POSTED: 01:30 a.m. HST, Dec 12, 2010
L.P. Neenz Faleafine and her laptop are scrunched under an awning behind the camera stand at the inauguration. The social media director for Neil Abercrombie's successful gubernatorial campaign is celebrating her 40th birthday by feverishly flinging reports and photos of the historic event on the Internet.
"I'm checking the live video stream, checking the chat room, making sure that questions are being answered," Faleafine says.
She is directing a team of iPhone-equipped volunteers who are pouring pictures and video into her computer.
"I am the hub," she says, explaining how Hawaii's new governor will now be able to reach out through Facebook, Flickr, Twitter, Ustream and YouTube.
Although Faleafine is still a volunteer with Abercrombie, Josh Levinson, director of communications, sees a big change in state government communication via tech-savvy people like Faleafine.
Much of Abercrombie's media campaign was modeled on the plan used by Barack Obama's social media team in 2008.
The ever-hip 72-year-old Abercrombie even announced his candidacy on a Twitter feed to followers and kept supporters in the loop with live videos of speeches and appearances.
Levinson, who organized communications for Abercrombie's campaign, thinks the same new ideas will transfer over to government.
"We talked a lot about the idea of people being their own broadcasters -- everybody has the ability to broadcast what they are interested in and working on their own personal networks.
"It is easier than ever for people to communicate within their networks. We want to make it a focus with their government and the office of the governor.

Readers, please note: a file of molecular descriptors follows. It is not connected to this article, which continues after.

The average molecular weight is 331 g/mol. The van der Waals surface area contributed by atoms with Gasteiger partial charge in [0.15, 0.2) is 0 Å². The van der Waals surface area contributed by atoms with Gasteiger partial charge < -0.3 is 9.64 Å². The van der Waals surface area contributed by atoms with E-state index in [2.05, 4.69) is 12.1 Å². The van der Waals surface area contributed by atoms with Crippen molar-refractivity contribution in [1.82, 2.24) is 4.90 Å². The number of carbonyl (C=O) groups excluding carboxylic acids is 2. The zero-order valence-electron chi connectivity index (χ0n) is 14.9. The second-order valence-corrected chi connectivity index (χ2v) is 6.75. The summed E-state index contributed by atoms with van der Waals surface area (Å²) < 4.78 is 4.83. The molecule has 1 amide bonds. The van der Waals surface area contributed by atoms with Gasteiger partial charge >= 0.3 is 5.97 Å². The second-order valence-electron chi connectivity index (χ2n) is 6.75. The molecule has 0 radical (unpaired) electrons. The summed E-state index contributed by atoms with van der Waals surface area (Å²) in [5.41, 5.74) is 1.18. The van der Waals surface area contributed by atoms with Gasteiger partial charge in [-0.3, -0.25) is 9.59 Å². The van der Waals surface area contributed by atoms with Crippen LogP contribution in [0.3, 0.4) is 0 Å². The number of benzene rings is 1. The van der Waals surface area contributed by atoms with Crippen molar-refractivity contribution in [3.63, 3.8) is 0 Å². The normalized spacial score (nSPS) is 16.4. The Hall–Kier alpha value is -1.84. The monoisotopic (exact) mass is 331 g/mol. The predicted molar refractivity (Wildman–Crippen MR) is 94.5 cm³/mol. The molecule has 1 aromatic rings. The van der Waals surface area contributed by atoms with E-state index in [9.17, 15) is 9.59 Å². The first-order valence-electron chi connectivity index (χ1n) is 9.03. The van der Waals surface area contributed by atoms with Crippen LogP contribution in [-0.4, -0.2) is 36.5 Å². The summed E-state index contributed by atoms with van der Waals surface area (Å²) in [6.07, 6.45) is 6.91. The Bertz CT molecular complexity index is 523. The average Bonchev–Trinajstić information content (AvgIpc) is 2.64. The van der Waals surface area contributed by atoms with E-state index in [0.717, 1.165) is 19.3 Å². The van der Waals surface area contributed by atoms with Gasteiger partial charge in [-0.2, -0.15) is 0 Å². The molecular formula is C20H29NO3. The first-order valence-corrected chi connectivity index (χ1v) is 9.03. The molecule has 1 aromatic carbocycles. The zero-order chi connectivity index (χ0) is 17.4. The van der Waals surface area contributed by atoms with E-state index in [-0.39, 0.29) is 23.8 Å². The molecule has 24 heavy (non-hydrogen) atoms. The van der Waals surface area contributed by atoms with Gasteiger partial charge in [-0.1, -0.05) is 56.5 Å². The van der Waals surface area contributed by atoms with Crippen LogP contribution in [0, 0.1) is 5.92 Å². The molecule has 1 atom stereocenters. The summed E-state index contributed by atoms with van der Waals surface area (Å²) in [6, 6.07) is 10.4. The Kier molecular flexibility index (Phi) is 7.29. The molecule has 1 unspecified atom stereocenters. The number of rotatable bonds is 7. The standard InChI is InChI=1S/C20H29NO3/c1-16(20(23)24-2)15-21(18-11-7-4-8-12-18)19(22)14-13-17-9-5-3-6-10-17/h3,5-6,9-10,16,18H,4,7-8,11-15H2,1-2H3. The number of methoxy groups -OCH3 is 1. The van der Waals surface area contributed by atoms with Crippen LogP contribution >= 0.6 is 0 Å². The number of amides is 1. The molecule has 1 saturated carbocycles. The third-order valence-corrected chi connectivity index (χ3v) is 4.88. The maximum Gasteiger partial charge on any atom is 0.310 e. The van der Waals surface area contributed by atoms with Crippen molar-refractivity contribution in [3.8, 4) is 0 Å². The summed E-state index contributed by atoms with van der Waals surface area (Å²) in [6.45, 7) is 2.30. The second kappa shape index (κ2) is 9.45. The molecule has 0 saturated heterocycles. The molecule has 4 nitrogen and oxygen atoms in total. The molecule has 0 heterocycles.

"To ask questions, to give input -- it is another way to be responsive to the community," Levinson said.
It is envisioned that interested citizens will be able to talk to, and even talk back to, their state government via Facebook.
"We want people to tell us what they think. We just want to know what issues are important to people and watch the trending of issues," Levinson says.
He acknowledges that the Internet is not always the friendliest of places. Outrageous, ill-informed, mean-spirited gossip is flung out in blogs and that sort of thing could find its way into a state of Hawaii website.
A certain degree of control has to be given up, Levinson says, but admits, "It is people speaking their mind. The truth is, they are going to be speaking their mind whether you are controlling the message or not."
The risk of an uncontrolled message dancing through cyberspace is not as great as the risk of government not getting the message. Besides, Levinson says, "It is very difficult for people to get away with being misleading in social media."
As it turns out, Neil Abercrombie is not just your governor, now he's your Facebook friend.
Richard Borreca writes on politics every Tuesday, Friday and Sunday. Reach him at firstname.lastname@example.org